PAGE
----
After sunset on the hour for five minutes, the tower sparkles like an enormous birthday cake candle. Simply dazzling. Make a picnic of it on Champs-de-Mars to the immediate south, or on the grass of Trocadero to the north. Uncork a bottle of wine and enjoy. It's fun for families and romantic for couples. Best of all, it's free (just clean up after yourself).

3) The Louvre
Again, buy ahead of time. So, it costs a euro or two more than buying at the museum door, but the line-ups at the main entrance choke I.M. Pei's giant glass pyramid (left). Is it worth wasting a full hour of your vacation to save a euro? Take your pre-bought ticket, avoid the pyramid and instead find enter through the Porte des Lions or the Carrousel du Louvre. Better yet, take to the metro to Palais Royale station and walk to the Carrousel entrance, all underground. On a Wednesday afternoon, I walked into the Louvre at Porte de Lions without waiting a nano-second. Voila.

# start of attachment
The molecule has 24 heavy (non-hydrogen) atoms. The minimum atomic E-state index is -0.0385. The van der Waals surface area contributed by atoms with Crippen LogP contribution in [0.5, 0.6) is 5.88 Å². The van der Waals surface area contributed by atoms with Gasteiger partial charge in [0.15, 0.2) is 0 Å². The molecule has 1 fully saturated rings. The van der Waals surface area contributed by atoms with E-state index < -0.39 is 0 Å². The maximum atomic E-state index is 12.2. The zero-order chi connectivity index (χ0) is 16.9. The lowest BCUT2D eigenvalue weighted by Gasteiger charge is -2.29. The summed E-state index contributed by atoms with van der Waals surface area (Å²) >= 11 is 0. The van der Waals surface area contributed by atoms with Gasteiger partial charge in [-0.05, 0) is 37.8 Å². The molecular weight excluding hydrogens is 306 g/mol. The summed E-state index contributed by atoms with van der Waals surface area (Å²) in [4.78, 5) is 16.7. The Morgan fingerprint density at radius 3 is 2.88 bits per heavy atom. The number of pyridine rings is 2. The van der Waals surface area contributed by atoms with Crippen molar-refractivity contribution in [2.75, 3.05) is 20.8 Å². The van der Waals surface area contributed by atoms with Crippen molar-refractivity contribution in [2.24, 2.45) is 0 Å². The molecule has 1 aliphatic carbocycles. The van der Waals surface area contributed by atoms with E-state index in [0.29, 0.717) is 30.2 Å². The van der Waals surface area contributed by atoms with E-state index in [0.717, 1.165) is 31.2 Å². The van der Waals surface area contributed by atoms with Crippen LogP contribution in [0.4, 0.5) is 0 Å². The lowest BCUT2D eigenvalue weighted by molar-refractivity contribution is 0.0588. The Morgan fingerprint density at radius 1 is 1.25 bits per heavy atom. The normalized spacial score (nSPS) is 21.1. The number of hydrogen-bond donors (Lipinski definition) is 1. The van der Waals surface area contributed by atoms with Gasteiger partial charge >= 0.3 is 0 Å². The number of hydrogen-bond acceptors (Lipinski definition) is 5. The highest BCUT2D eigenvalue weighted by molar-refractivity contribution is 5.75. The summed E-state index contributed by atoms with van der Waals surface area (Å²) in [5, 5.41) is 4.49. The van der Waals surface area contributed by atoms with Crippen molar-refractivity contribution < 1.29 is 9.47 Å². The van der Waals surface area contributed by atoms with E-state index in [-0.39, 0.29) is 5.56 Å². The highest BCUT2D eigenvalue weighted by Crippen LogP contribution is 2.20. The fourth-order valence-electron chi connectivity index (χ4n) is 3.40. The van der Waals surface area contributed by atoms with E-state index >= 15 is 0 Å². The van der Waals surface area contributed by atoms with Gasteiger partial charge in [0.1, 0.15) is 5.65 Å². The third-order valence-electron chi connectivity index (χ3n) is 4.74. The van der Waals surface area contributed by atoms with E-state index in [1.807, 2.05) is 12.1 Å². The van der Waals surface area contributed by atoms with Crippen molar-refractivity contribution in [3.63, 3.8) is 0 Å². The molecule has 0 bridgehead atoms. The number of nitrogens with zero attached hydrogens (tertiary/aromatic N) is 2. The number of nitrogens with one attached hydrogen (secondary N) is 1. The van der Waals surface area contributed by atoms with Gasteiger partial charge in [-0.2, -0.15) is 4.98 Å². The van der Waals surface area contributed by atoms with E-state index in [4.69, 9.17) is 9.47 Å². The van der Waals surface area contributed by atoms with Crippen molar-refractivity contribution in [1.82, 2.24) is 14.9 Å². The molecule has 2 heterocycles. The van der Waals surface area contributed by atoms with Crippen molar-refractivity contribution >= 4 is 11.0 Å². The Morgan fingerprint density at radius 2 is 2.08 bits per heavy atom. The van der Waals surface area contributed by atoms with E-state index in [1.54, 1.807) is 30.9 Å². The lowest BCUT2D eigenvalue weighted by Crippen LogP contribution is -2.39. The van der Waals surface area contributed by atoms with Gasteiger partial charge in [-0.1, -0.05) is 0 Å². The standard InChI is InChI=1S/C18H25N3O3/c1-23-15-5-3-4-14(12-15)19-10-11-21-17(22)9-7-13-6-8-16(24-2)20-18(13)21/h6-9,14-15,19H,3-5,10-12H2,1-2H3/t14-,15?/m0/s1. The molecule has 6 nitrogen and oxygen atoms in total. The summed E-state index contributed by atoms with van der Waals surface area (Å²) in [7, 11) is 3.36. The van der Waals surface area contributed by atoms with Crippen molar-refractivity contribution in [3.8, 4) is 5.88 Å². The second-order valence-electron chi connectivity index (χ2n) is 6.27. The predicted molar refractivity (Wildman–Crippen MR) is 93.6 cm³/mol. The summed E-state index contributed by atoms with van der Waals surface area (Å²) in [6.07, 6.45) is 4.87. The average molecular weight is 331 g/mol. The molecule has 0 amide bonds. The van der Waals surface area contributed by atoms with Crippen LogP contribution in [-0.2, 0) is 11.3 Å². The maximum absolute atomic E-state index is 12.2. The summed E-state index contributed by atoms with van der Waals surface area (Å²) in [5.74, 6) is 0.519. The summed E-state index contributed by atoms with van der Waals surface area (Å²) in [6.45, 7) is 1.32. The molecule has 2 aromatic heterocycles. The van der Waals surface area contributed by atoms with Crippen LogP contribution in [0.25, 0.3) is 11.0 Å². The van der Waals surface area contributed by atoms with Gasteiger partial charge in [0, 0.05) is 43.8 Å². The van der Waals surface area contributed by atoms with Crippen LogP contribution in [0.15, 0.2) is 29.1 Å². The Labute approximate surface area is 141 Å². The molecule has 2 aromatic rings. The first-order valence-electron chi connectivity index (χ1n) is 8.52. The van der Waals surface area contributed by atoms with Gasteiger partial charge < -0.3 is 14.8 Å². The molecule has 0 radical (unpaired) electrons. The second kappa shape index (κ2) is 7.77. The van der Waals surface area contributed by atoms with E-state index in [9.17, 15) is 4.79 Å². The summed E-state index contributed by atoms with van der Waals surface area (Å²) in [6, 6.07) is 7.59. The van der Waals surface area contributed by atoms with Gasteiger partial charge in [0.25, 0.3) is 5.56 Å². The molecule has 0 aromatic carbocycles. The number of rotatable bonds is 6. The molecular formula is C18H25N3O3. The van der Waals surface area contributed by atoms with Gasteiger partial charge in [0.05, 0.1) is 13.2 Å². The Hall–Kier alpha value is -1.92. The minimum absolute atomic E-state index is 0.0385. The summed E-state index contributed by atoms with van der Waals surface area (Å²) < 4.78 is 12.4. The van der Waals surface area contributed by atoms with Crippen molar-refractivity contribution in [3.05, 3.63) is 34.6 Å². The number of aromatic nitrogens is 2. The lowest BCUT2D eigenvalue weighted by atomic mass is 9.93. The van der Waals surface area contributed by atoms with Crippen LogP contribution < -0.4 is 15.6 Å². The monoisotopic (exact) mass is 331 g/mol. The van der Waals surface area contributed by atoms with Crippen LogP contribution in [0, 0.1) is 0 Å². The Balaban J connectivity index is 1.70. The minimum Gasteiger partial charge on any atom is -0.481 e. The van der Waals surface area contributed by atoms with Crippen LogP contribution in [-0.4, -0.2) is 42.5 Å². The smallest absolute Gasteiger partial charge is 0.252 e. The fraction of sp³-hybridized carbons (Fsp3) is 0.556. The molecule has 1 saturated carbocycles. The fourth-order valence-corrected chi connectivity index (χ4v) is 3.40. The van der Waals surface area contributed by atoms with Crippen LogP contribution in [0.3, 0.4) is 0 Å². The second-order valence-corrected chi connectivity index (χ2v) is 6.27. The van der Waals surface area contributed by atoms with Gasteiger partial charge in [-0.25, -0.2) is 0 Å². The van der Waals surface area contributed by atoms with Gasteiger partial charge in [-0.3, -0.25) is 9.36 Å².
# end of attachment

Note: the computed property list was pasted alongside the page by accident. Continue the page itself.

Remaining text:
4) More Louvre 
Speaking of Wednesday, the Louvre is open later, till 9:30 pm (Friday, too). The daytime crowds dwindle around 6:00. Instead of 200 tourists angling selfie sticks before the Mona Lisa, there'll be only 40. (Free admission on the first Sunday each month, you ask? I wouldn't do it, unless you want to feel like a sardine.)

5) Versailles